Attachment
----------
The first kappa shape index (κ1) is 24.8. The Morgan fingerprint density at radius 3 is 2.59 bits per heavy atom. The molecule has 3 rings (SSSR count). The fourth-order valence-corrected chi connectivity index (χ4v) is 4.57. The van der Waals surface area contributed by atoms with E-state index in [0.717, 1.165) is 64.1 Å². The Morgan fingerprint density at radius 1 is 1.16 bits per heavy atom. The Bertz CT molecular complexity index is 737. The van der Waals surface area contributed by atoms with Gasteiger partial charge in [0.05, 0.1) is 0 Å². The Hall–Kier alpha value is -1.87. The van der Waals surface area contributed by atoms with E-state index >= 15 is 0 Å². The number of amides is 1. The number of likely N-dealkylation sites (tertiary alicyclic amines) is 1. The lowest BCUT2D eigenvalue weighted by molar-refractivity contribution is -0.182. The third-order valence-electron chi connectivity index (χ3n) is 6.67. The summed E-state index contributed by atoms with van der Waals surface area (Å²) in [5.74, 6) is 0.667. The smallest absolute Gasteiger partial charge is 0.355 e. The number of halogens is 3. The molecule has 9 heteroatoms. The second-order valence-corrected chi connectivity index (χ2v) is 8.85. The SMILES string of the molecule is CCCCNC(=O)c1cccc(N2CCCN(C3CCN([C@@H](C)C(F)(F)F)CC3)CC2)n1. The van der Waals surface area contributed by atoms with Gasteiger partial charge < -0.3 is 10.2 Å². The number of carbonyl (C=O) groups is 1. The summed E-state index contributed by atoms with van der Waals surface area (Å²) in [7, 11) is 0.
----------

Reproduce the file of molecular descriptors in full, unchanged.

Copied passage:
The first kappa shape index (κ1) is 24.8. The Morgan fingerprint density at radius 3 is 2.59 bits per heavy atom. The molecule has 3 rings (SSSR count). The fourth-order valence-corrected chi connectivity index (χ4v) is 4.57. The van der Waals surface area contributed by atoms with E-state index in [0.717, 1.165) is 64.1 Å². The Morgan fingerprint density at radius 1 is 1.16 bits per heavy atom. The Bertz CT molecular complexity index is 737. The van der Waals surface area contributed by atoms with Gasteiger partial charge in [0.05, 0.1) is 0 Å². The Hall–Kier alpha value is -1.87. The van der Waals surface area contributed by atoms with E-state index >= 15 is 0 Å². The number of amides is 1. The number of likely N-dealkylation sites (tertiary alicyclic amines) is 1. The lowest BCUT2D eigenvalue weighted by molar-refractivity contribution is -0.182. The third-order valence-electron chi connectivity index (χ3n) is 6.67. The summed E-state index contributed by atoms with van der Waals surface area (Å²) in [5.74, 6) is 0.667. The smallest absolute Gasteiger partial charge is 0.355 e. The number of halogens is 3. The molecule has 9 heteroatoms. The second-order valence-corrected chi connectivity index (χ2v) is 8.85. The SMILES string of the molecule is CCCCNC(=O)c1cccc(N2CCCN(C3CCN([C@@H](C)C(F)(F)F)CC3)CC2)n1. The van der Waals surface area contributed by atoms with Gasteiger partial charge < -0.3 is 10.2 Å². The number of carbonyl (C=O) groups is 1. The summed E-state index contributed by atoms with van der Waals surface area (Å²) in [7, 11) is 0.